With an aesthetic that references the boats nearby, the Milwaukee Community Sailing Center (MCSC) designed by HGA, brings sustainable design to the shore of Lake Michigan. The MCSC is a nonprofit organization that provides sailing instruction to local residents.

Because natural gas was not available as a heating and cooling source on the lakefront site, the MCSC uses a geothermal system for heating and cooling. It is composed of 14 300-foot-deep wells. In the winter, the pumps underground heat from a closed water loop to heat water  that in turn warms a first-floor radiant slab and an air system on both floors. In the summer, 55-degree water from the closed loop will cool the building. The expected payback period for the system is 11 to 15 years, according to Barbara Velez, MCSC development director.

The building’s wood frame also addresses heating and cooling issues as it was paired with spray-in foam insulation to minimize energy loss and increase the efficiency of the geothermal system. An unfinished galvanized Galvalume roof was specified to reflect the sun, and the cured design of the barrel-vaulted roof is meant to recall the arcing hull shapes of boats in the harbor. The primary structure is made of laminated wood bow-strung arches; the arches’ marine stainless steel cables, rod railings, and tension ties reference sailboat rigging. Paired with the roof is exterior cladding of prefinished] fiber-cement panels that are fully recyclable.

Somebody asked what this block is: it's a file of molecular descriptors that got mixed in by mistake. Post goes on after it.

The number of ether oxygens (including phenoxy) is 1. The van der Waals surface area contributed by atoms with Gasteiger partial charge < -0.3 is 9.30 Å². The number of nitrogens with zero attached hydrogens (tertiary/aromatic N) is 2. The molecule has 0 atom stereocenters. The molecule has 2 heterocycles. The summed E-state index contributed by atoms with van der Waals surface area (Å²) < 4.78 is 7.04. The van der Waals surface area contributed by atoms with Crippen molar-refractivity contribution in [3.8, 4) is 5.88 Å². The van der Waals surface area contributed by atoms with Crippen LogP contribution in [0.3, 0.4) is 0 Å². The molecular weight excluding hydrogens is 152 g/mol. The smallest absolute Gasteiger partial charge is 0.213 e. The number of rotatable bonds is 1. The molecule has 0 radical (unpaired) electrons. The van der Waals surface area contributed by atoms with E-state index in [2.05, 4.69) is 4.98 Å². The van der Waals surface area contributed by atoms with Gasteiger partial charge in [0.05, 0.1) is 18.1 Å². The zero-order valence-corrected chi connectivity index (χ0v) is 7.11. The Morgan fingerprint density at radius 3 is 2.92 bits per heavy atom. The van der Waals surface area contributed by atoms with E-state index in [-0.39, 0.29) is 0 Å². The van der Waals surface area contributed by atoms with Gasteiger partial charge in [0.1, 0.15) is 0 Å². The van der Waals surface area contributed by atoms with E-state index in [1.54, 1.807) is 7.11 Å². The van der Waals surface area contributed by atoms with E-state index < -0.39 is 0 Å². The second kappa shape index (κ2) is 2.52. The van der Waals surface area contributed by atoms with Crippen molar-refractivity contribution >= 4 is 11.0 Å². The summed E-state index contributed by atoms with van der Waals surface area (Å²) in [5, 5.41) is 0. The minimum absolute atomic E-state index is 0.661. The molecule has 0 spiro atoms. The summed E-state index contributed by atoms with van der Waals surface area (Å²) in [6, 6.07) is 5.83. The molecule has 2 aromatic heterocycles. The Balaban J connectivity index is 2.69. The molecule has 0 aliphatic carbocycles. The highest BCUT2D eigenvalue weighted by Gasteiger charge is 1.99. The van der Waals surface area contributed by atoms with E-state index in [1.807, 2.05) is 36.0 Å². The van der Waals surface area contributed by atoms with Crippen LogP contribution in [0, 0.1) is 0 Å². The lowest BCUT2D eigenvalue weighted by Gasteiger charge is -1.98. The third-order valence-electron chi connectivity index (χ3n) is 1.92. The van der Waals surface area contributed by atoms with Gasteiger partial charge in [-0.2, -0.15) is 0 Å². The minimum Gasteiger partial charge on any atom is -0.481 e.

The building’s site position was chosen to keep solar gain off of the building’s high-performance low-E windows. Twenty-foot roof overhangs on the south side of the structure provide shade in the summer, while allowing low natural light to help warm the space in the winter. The other three sides are protected by long arching seven-foot-deep overhangs. Operable windows allow for natural ventilation. The orientation incorporates the lake, with 300-degree views on the second-floor community room opening out onto the harbor and lake, as well as downtown Milwaukee.

The facility includes a multipurpose hall, year-round first-floor classrooms; a large second-story community meeting room; restroom and shower facilities; and administrative space. Outside, it also offers a boat-maintenance area and a spot for outdoor gatherings and picnics. Other landscape features include rain gardens and native plantings that filter stormwater before it enters the lake.